Author: Jan Scholten
Region: South Pacific Islands; Piper capense from Africa.
Macropiperoideae: includes ± 10 species
Botany: shrubs, small trees; mostly dioecious.
Leaves: mostly ovate, palmately nerved, basally obtuse to deeply cordate; petioles are sheathing. Inflorescences: often crowded in short axillary branches, appearing as umbels, similar to those of the Pothomorphe clade.
Flowers: loosely arranged in the inflorescences, associated with peltate floral bracts.
Fruits: free, but in Piper excelsum they are concrescent with the rachis.
Taxonomy: Macropiper was first described by Miquel. Most subsequent classifications recognized Macropiper at the genus or subgenus level. Molecular sequence data suggest that Macropiper is a distinctive clade within Piperaceae. Piper capense was regarded as the core member of Coccobryon. Our results suggest that Piper capense is part of the Macropiper clade.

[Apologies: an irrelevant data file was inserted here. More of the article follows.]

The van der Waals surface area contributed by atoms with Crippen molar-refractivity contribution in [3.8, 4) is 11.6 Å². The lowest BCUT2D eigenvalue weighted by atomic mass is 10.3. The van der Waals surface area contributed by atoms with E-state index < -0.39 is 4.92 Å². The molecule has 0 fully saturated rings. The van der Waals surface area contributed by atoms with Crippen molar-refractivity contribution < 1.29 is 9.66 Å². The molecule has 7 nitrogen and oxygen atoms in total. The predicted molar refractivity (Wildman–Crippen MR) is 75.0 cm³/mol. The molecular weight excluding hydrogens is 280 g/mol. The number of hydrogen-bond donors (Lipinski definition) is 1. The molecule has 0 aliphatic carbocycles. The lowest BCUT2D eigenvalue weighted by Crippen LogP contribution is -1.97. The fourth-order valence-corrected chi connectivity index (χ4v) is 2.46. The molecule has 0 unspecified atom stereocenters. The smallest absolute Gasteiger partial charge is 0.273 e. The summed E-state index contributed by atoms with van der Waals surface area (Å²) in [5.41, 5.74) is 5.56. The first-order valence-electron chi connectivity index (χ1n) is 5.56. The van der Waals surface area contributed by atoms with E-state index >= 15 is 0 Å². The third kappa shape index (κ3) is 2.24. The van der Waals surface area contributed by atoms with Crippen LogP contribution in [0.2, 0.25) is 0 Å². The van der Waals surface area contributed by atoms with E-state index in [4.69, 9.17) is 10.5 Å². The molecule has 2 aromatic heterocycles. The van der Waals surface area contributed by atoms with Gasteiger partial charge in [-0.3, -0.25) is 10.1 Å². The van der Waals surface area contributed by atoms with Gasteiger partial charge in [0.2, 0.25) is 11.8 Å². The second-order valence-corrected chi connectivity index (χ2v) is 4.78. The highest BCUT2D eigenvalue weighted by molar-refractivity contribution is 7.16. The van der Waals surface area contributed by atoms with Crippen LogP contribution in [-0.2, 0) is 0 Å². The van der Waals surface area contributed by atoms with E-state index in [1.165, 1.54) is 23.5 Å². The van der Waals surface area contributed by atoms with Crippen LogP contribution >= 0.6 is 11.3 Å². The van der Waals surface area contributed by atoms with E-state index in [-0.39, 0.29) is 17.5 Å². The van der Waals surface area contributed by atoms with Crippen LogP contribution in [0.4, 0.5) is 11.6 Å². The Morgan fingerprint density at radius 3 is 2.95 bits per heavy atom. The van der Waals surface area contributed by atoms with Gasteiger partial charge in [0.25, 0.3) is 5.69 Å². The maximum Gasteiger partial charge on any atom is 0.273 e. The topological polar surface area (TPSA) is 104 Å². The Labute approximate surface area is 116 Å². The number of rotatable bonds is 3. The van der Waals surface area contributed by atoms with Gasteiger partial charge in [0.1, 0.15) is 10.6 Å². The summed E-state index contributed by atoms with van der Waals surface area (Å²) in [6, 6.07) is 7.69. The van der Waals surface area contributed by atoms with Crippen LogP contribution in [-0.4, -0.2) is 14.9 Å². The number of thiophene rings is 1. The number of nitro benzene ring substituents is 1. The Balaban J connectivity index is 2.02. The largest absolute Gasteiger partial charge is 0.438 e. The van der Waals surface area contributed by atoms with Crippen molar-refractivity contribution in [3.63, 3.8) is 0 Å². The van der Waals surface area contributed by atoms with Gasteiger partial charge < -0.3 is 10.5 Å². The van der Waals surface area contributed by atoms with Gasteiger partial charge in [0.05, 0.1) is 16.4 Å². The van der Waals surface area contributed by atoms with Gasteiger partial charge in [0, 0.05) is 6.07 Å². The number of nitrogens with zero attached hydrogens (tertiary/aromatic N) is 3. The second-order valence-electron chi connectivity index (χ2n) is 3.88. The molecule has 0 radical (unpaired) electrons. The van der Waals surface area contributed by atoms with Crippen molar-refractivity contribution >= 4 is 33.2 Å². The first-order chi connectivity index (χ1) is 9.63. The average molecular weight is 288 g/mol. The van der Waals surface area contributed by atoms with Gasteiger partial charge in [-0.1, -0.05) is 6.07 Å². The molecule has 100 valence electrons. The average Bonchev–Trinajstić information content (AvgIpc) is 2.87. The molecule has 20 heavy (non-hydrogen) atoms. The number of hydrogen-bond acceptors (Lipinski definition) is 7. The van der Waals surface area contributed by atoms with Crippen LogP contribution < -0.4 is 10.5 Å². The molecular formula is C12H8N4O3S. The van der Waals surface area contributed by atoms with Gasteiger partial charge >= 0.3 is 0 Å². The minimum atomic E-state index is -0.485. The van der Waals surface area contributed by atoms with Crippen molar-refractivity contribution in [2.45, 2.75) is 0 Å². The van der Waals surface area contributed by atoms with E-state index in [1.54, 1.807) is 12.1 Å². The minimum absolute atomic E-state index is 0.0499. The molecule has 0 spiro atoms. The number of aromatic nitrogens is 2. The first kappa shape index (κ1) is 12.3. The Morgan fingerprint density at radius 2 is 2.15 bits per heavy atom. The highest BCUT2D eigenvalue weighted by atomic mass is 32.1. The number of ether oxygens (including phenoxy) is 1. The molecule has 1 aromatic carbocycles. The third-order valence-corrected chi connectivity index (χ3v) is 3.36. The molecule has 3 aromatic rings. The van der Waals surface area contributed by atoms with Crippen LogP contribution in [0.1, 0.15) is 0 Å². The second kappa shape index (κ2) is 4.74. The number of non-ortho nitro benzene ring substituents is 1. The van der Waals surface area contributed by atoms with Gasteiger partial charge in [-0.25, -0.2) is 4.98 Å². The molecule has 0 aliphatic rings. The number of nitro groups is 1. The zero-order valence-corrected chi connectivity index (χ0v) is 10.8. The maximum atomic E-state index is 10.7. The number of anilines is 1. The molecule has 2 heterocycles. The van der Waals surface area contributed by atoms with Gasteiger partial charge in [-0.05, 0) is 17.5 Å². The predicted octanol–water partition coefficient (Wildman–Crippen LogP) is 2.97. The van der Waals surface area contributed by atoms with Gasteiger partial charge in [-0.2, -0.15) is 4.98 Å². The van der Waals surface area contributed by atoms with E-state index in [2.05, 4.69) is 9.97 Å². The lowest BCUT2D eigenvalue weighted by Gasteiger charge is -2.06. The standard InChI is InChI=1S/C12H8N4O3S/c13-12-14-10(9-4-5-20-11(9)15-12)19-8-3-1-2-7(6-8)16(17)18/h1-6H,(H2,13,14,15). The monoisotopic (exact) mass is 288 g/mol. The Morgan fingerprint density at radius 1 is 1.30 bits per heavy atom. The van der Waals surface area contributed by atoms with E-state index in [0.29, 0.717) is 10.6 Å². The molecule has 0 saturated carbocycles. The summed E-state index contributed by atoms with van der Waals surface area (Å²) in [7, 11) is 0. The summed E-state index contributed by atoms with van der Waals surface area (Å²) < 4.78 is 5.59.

Pothomorphe clade includes ± 10 species
Botany: herbs or shrubs, self-supporting or climbing.
Leaves: palmately nerved, except Piper auritum pinnately; basally obtuse or cordate, but peltate in Piper peltatum, sheathing petioles.
Inflorescence: dense, forming banding patterns.
Fruits: free and obovoid.
Taxonomy: two subclades
1. Pothomorphe s.s., including the Pothomorphe and Piper auritum; with inflorescences umbellate.
2. Piper marginatum complex: shrubs, erect or sarmentose; leaves palmately nerved, basally obtuse or cordate; flowers tightly arranged in the inflorescences forming banding patterns; fruits free and obovoid.
Pothomorphe has long been considered a distinct genus of the Piperaceae, receiving the names Lepianthes and Heckeria.